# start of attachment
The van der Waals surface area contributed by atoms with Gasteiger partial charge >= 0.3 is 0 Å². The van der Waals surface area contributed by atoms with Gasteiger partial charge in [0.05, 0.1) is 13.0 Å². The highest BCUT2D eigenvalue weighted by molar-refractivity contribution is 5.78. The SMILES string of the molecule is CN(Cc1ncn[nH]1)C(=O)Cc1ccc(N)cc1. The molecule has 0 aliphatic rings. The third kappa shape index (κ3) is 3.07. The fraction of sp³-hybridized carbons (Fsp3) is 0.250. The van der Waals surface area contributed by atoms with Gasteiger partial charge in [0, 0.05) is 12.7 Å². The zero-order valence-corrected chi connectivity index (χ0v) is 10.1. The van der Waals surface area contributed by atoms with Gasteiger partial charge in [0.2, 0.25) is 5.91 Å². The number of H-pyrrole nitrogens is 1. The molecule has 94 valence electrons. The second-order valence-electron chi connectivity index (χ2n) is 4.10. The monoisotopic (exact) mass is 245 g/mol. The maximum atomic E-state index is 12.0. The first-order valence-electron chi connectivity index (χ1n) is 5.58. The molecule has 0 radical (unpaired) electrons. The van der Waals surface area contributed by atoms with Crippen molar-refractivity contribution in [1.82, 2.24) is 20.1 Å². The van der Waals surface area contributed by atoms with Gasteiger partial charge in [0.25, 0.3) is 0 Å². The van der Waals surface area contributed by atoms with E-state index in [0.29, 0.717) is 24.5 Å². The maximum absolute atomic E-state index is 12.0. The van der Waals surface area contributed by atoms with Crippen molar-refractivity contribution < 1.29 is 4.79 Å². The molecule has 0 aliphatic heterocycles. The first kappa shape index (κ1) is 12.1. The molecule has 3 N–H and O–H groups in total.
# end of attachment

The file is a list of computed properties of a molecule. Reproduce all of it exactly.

The van der Waals surface area contributed by atoms with Gasteiger partial charge >= 0.3 is 0 Å². The van der Waals surface area contributed by atoms with Gasteiger partial charge in [0.05, 0.1) is 13.0 Å². The highest BCUT2D eigenvalue weighted by molar-refractivity contribution is 5.78. The SMILES string of the molecule is CN(Cc1ncn[nH]1)C(=O)Cc1ccc(N)cc1. The molecule has 0 aliphatic rings. The third kappa shape index (κ3) is 3.07. The fraction of sp³-hybridized carbons (Fsp3) is 0.250. The van der Waals surface area contributed by atoms with Gasteiger partial charge in [0, 0.05) is 12.7 Å². The zero-order valence-corrected chi connectivity index (χ0v) is 10.1. The van der Waals surface area contributed by atoms with Gasteiger partial charge in [0.2, 0.25) is 5.91 Å². The number of H-pyrrole nitrogens is 1. The molecule has 94 valence electrons. The second-order valence-electron chi connectivity index (χ2n) is 4.10. The monoisotopic (exact) mass is 245 g/mol. The maximum atomic E-state index is 12.0. The first-order valence-electron chi connectivity index (χ1n) is 5.58. The molecule has 0 radical (unpaired) electrons. The van der Waals surface area contributed by atoms with Crippen molar-refractivity contribution in [1.82, 2.24) is 20.1 Å². The van der Waals surface area contributed by atoms with Gasteiger partial charge in [0.25, 0.3) is 0 Å². The van der Waals surface area contributed by atoms with E-state index in [0.29, 0.717) is 24.5 Å². The maximum absolute atomic E-state index is 12.0. The van der Waals surface area contributed by atoms with Crippen molar-refractivity contribution < 1.29 is 4.79 Å². The molecule has 0 aliphatic heterocycles. The first kappa shape index (κ1) is 12.1. The molecule has 3 N–H and O–H groups in total.